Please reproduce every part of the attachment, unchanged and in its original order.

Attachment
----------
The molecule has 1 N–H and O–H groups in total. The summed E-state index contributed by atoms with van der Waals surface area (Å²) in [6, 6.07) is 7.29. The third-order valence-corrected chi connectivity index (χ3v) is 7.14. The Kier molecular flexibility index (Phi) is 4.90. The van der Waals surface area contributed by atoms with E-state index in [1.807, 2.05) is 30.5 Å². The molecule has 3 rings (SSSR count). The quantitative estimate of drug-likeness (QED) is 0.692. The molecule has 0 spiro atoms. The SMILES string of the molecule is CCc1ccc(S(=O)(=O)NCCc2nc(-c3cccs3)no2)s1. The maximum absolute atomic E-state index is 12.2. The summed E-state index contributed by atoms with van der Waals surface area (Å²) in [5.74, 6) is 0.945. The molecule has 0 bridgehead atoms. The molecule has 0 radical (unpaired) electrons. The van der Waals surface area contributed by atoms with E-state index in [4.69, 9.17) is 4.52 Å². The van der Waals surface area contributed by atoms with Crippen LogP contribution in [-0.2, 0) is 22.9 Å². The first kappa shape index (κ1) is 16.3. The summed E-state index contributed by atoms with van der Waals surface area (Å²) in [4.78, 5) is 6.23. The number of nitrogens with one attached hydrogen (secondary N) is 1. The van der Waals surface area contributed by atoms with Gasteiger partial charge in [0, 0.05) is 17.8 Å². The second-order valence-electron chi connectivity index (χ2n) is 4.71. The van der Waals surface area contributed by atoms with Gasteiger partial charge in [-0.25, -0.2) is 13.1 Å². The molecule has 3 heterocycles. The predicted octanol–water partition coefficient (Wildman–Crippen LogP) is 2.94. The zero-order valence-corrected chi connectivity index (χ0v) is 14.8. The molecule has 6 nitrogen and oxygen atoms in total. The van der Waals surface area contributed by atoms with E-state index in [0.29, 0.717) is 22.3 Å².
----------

The molecule has 1 N–H and O–H groups in total. The summed E-state index contributed by atoms with van der Waals surface area (Å²) in [6, 6.07) is 7.29. The third-order valence-corrected chi connectivity index (χ3v) is 7.14. The Kier molecular flexibility index (Phi) is 4.90. The van der Waals surface area contributed by atoms with E-state index in [1.807, 2.05) is 30.5 Å². The molecule has 3 rings (SSSR count). The quantitative estimate of drug-likeness (QED) is 0.692. The molecule has 0 spiro atoms. The SMILES string of the molecule is CCc1ccc(S(=O)(=O)NCCc2nc(-c3cccs3)no2)s1. The maximum absolute atomic E-state index is 12.2. The summed E-state index contributed by atoms with van der Waals surface area (Å²) in [5.74, 6) is 0.945. The molecule has 0 bridgehead atoms. The molecule has 0 radical (unpaired) electrons. The van der Waals surface area contributed by atoms with E-state index in [4.69, 9.17) is 4.52 Å². The van der Waals surface area contributed by atoms with Crippen LogP contribution in [-0.2, 0) is 22.9 Å². The first kappa shape index (κ1) is 16.3. The summed E-state index contributed by atoms with van der Waals surface area (Å²) in [4.78, 5) is 6.23. The number of nitrogens with one attached hydrogen (secondary N) is 1. The van der Waals surface area contributed by atoms with Gasteiger partial charge in [0, 0.05) is 17.8 Å². The second-order valence-electron chi connectivity index (χ2n) is 4.71. The van der Waals surface area contributed by atoms with Gasteiger partial charge in [-0.25, -0.2) is 13.1 Å². The molecule has 3 heterocycles. The predicted octanol–water partition coefficient (Wildman–Crippen LogP) is 2.94. The zero-order valence-corrected chi connectivity index (χ0v) is 14.8. The molecule has 6 nitrogen and oxygen atoms in total. The van der Waals surface area contributed by atoms with E-state index in [0.29, 0.717) is 22.3 Å².